The Last Of Us 2 Game Designer Shows How The Team Built Downtown Seattle

The Last of Us 2 is home to an immersive backdrop full of character, color, and detail, much like its predecessor. In a recent post on his website, level designer Michael Barclay broke down the process of creating downtown Seattle in Naughty Dog’s sequel, and it’s a fascinating read.

For the month of ‘Blocktober’ – a month-long event that showcases blockouts from game environment artists – Barclay wanted to share the creative process behind designing an iconic level from The Last of Us 2. Blockouts are produced during the primary stages of level design, where interiors and exteriors are created by using geometric shapes to fill in the environment. Barclay was the man who created the Blocktober hashtag in 2017, because he believed that this initial stage of level design was art in itself.

Working as a veteran level designer for Naughty Dog, Barclay began explaining the process from the very beginning, where a large amount of references were gathered – courtesy of Google Maps – to get a structural feel for downtown Seattle. The level labelled Ellie Day 1: Downtown was the largest single level that Barclay worked on; he made a point to thank fellow designer Mark Burroughs for his scripting on the level. Various “high level goals” were set at the start of the briefing, including theme, traversal, pacing, and objectives.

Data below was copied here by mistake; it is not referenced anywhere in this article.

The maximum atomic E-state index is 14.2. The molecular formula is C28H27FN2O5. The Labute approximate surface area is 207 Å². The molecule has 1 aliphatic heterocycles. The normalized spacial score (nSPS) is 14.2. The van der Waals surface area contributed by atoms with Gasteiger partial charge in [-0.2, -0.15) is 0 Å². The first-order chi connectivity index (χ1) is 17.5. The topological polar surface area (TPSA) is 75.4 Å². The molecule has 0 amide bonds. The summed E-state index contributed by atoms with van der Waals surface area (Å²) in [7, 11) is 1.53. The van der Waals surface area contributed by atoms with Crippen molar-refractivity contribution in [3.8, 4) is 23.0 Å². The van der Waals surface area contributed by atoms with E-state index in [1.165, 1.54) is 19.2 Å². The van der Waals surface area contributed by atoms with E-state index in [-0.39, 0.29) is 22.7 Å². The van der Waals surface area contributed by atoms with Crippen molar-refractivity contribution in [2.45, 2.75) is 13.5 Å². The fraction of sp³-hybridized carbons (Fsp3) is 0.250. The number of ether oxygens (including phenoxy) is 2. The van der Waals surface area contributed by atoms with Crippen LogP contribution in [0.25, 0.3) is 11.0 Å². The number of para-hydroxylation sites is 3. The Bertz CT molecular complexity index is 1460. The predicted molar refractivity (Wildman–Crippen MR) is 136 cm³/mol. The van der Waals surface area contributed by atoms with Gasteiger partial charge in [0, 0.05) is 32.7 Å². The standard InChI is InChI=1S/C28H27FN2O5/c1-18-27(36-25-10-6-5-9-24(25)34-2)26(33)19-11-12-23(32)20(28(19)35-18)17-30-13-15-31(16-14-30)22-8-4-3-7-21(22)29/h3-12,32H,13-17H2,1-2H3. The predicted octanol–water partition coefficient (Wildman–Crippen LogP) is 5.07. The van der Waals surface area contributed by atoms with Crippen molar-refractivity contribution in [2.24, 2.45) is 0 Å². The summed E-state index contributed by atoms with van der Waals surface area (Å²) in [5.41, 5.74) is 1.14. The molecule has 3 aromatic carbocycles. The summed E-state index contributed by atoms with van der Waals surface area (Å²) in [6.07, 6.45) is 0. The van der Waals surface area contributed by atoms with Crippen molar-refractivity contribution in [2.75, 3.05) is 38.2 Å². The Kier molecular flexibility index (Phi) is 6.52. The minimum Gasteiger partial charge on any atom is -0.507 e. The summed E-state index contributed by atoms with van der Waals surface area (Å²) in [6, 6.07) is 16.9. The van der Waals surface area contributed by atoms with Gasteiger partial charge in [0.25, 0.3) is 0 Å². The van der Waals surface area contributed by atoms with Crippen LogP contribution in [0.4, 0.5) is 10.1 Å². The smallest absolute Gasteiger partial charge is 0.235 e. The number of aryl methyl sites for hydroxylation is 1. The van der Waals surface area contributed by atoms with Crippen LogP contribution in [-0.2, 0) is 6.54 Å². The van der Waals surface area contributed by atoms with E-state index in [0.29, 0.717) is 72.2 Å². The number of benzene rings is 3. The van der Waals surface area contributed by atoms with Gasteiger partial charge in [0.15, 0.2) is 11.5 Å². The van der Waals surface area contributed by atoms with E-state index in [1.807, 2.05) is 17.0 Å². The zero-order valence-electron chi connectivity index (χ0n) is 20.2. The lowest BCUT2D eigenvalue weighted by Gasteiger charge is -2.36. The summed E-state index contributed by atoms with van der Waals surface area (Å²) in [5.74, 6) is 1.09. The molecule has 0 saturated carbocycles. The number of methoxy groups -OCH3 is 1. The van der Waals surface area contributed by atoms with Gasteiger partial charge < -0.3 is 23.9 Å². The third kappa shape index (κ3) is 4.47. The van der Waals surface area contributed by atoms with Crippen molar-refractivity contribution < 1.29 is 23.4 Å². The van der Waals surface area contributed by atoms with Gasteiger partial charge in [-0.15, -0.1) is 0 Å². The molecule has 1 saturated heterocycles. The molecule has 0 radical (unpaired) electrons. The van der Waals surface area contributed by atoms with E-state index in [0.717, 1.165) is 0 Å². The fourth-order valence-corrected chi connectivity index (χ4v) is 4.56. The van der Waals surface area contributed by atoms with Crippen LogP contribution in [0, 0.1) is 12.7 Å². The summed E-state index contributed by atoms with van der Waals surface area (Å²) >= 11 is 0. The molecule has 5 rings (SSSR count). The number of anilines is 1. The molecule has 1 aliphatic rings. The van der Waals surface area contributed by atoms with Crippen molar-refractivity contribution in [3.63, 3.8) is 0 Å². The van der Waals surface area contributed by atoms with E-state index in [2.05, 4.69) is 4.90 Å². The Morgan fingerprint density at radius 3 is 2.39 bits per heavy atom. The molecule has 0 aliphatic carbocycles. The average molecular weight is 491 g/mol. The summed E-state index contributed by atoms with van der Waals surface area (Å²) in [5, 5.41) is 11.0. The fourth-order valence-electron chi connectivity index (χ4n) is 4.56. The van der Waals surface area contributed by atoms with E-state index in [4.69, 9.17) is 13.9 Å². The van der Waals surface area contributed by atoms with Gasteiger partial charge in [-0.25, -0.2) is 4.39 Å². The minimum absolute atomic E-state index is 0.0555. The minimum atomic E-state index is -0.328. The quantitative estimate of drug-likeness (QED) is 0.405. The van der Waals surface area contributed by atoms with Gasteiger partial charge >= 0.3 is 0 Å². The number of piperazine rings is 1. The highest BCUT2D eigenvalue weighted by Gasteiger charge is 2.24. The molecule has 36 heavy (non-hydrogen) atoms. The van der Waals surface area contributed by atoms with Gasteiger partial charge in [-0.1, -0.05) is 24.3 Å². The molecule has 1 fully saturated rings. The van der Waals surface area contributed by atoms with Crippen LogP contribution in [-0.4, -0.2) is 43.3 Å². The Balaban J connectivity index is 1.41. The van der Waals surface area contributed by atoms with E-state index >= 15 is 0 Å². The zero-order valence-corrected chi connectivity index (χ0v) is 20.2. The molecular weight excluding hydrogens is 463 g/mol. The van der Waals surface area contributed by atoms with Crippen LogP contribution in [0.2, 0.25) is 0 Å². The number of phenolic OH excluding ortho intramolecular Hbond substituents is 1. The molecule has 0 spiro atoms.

With these goals in mind, Barclay designed an environment that supported horse riding, offered an expanse for the character (and player) to reflect in, and encouraged exploration by lifting restrictions. Barclay wanted to capture as much of the post-apocalyptic aesthetic as possible, while also including inspiration from his time growing up in Scotland. The towering, moss-covered buildings and the labyrinth of a city in ruin were considered with freedom in mind; exploration was designed to be limitless and easily traversed on horseback, inspired by games such as Shadow of the Colossus.

Barclay admitted that he tried “too hard to stick to the actual layout of downtown Seattle at first.” However, he did manage to retain the particular order of street names – something that is apparently very important to residents of Seattle. The early stages required little detail, but Barclay made sure to establish those hidden areas to achieve one of the main goals of encouraging exploration. Additionally, Barclay layered narrative into the environments, using the physical setting as a means to recount past events that brought the city to its point of decay.

Aside from the in-game missions, and traveling from point A to B, it’s reassuring to be told by Barclay that exploration was one of the designer’s top priorities. It makes us feel like neglecting the main objectives for a while, to really take in the beauty of the environment, was the right thing to do.

Source: Read Full Article